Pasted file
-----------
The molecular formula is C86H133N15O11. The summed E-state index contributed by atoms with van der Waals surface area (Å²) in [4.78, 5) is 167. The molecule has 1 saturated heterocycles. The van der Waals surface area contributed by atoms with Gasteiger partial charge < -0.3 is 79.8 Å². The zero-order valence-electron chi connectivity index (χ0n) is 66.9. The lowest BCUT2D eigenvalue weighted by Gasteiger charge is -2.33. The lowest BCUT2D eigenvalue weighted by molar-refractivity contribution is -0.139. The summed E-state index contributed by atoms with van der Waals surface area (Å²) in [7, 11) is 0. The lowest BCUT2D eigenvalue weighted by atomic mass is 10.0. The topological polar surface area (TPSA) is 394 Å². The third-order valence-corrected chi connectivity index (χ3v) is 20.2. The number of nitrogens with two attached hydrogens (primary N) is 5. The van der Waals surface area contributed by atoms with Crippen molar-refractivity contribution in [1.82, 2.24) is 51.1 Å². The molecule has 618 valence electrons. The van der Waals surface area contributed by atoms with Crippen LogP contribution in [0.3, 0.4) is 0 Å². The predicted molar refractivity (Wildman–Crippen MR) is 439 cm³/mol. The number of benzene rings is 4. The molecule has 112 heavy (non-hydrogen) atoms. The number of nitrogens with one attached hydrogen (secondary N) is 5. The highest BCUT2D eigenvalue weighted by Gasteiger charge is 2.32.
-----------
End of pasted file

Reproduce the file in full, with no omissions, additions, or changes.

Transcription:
The molecular formula is C86H133N15O11. The summed E-state index contributed by atoms with van der Waals surface area (Å²) in [4.78, 5) is 167. The molecule has 1 saturated heterocycles. The van der Waals surface area contributed by atoms with Gasteiger partial charge < -0.3 is 79.8 Å². The zero-order valence-electron chi connectivity index (χ0n) is 66.9. The lowest BCUT2D eigenvalue weighted by Gasteiger charge is -2.33. The lowest BCUT2D eigenvalue weighted by molar-refractivity contribution is -0.139. The summed E-state index contributed by atoms with van der Waals surface area (Å²) in [7, 11) is 0. The lowest BCUT2D eigenvalue weighted by atomic mass is 10.0. The topological polar surface area (TPSA) is 394 Å². The third-order valence-corrected chi connectivity index (χ3v) is 20.2. The number of nitrogens with two attached hydrogens (primary N) is 5. The van der Waals surface area contributed by atoms with Crippen molar-refractivity contribution in [1.82, 2.24) is 51.1 Å². The molecule has 618 valence electrons. The van der Waals surface area contributed by atoms with Crippen LogP contribution in [0.3, 0.4) is 0 Å². The predicted molar refractivity (Wildman–Crippen MR) is 439 cm³/mol. The number of benzene rings is 4. The molecule has 112 heavy (non-hydrogen) atoms. The number of nitrogens with one attached hydrogen (secondary N) is 5. The highest BCUT2D eigenvalue weighted by Gasteiger charge is 2.32.